Heritage Bitter From The Horse Town
My beer of the week is Malton Brewery’s excellent Heritage Bitter.
It is, as its name suggests, a traditional best bitter, a sweet, fruity, malty beer, beautiful on the palate, with a smooth understated bitterness. With a 4 per cent ABV, it is refreshing and undemanding, the sort of beer that makes you want to linger and reminisce, make friends with strangers for the afternoon, dream about old England.
Full-bodied and reddish-amber in colour, it gives off the aroma of caramelised hops. Like many bottle-conditioned ales, it has a nutty maturity. Its head is off-whitish and, with mild carbonation, disappears quickly leaving some lacing. The aftertaste is mildly malty, hinting at dried fruits. It is one good drink with a fairly universal appeal.
The original Malton Brewery closed in 1998 after trading for many years behind the Suddaby’s Crown Hotel, in Wheelgate. The name has been brought back to life by Howard Kinder, whom I was a keen to talk to about his micro-brewery venture, which last year got huge exposure on the BBC series, One Day That Changed My Life.
I caught him, a one-man band, at a fortunate time. The boss, brewer, bottler had a rare moment to spare. He was at the mash stage of the brewing process, making another ale, Sup Up, having soaked the malt mixture and left it standing in water at 65 degrees celsius. He could leave it a while but not too long lest ‘bad sugars’ should come in.
I promise to keep an eye on the time while, over the phone, we discuss all things brewing, when to add the hops, the temperamental nature of yeast, his aversion to finings and preference for water purification.
It’s obvious that Howard is totally immersed in his craft – and, yet, difficult to believe, he’s still quite new to it and confesses to still being keen to add to his knowledge. A native of Derbyshire, he was a Senior Manager for Tesco’s until a couple of years ago when he visited Malton to see his son, a local jockey. This was the day that changed his life. It was love at first sight, especially when he found available, ideal for his purposes, the Grade 2 listed building down on the old wharf on the River Derwent, dating back to when the town was a port. ‘I knew that Malton was marketing itself not just as the horse town but as the food capital of Yorkshire,’ he enthuses, ‘and clearly there was room for a craft brewery.’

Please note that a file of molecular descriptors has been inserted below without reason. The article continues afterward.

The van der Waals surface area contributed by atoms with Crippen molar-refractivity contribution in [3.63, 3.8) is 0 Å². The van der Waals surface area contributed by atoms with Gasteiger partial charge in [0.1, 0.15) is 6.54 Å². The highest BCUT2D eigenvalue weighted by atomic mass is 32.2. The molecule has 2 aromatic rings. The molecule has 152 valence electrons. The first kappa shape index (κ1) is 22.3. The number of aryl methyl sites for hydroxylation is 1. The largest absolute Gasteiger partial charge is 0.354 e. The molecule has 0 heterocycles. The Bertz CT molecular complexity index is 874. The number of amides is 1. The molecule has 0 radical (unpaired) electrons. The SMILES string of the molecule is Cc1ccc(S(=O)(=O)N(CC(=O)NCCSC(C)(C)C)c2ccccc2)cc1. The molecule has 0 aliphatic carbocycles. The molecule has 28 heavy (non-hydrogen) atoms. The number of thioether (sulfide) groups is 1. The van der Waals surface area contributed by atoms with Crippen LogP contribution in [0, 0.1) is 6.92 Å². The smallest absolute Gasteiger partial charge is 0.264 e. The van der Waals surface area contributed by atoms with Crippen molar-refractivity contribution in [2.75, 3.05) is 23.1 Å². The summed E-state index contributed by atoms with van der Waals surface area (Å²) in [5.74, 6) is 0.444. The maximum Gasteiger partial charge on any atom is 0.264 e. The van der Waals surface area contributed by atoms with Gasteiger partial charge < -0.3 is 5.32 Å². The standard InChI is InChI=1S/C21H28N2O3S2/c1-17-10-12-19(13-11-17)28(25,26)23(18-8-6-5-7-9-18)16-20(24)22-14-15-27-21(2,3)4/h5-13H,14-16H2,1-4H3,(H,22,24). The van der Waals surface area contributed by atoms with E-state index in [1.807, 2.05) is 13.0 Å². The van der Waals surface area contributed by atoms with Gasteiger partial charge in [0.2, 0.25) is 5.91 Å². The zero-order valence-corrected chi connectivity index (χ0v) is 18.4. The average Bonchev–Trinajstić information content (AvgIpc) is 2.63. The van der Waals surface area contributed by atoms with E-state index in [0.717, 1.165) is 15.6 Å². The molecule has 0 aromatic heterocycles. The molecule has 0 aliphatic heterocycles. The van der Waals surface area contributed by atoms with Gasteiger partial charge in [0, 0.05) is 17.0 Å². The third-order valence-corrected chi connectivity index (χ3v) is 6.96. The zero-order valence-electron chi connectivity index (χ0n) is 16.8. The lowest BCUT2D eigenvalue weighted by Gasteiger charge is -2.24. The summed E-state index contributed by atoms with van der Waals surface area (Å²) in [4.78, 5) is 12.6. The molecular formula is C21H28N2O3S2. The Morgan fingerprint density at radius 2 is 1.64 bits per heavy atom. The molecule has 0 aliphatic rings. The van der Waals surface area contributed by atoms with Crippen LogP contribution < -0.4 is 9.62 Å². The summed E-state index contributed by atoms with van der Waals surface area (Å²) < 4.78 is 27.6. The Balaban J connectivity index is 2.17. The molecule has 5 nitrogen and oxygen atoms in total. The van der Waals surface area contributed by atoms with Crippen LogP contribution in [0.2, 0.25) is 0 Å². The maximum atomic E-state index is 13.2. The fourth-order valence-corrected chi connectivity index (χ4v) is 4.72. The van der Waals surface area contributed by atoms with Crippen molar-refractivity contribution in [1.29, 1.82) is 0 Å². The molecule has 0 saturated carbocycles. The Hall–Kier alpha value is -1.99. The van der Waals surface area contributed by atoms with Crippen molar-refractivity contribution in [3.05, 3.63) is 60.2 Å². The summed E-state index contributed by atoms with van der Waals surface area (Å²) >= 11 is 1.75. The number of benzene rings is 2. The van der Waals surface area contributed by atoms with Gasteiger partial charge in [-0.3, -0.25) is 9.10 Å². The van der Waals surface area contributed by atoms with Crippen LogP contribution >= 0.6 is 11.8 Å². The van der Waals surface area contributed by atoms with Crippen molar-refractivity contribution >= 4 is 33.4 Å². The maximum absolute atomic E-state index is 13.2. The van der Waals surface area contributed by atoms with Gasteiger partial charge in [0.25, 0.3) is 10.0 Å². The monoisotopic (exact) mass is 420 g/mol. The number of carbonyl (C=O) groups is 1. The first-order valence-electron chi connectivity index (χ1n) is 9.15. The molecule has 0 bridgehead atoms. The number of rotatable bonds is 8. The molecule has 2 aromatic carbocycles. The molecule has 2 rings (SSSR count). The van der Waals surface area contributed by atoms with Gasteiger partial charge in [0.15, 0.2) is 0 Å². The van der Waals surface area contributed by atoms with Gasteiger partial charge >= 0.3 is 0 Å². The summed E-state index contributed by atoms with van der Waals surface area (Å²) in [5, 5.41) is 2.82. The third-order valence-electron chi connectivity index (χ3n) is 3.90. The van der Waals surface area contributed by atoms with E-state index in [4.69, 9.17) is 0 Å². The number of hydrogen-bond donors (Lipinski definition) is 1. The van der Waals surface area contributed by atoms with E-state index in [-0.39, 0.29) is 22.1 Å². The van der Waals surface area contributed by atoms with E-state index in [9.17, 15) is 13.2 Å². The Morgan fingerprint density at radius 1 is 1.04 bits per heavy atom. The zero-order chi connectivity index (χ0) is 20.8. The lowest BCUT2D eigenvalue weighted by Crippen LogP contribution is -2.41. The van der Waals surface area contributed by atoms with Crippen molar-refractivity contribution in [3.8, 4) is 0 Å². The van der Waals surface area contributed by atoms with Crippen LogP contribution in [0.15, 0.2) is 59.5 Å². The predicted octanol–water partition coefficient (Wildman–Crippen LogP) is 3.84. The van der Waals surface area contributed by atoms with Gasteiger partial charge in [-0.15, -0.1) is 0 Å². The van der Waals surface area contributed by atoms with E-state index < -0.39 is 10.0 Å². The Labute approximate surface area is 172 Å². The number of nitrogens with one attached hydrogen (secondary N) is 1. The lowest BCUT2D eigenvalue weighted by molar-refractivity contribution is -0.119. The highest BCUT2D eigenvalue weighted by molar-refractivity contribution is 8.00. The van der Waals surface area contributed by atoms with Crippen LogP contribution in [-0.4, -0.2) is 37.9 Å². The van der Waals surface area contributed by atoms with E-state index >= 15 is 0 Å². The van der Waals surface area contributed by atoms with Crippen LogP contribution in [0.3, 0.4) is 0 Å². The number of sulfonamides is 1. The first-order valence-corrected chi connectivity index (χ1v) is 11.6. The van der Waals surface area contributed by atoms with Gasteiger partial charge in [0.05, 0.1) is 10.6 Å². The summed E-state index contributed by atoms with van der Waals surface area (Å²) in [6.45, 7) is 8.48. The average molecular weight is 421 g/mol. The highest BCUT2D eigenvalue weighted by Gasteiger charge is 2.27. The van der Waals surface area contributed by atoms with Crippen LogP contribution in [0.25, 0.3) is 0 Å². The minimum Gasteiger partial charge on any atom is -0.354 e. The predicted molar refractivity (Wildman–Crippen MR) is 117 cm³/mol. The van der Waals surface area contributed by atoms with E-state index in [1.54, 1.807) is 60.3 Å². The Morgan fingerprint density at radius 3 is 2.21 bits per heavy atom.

He wanted to do the job properly and had lessons from people at the Great Yorkshire Brewery (formerly Cropton Brewery) before taking the plunge. He only began brewing in January of last year, everything done on site, and didn’t reach capacity until the following April, about 400 litres a week, approximately 700 pints. Soon he was supplying food festivals in Malton, Filey and Scarborough, building up other outlets. So successful was he that the BBC featured him as a model of what could be achieved in quick time.
Covid was obviously a tremendous setback to his burgeoning business. At a stroke he lost the food festival trade, but he is bravely soldiering on, personally delivering his craft beers within the Malton area and selling on Amazon and E-Bay. Bearing in mind that 65 per cent of craft beer brewers have already halted production and most of the rest have vastly decreased their output, it is indeed surprising to find him still brewing as normal. Optimistic that post-Covid people will return with even greater appetite for his beer, he continues at capacity to build up his stocks. Bottle-conditioned ale, of course, needs to stand for anything up to two months before it’s ready to drink, so it is necessary to plan ahead.
It was time for him to return to the mash and for me to taste the fruits of his labour, spoilt for choice by his splendid Yorkshire Pale Ale, Yorkshire Country Ale, Brexit Ale, Yorkshire Pudding Beer and, of course, my beer of the week, Heritage Bitter.
It’s not been around long, in its present form, but already Malton Brewery is part of the brewing heritage.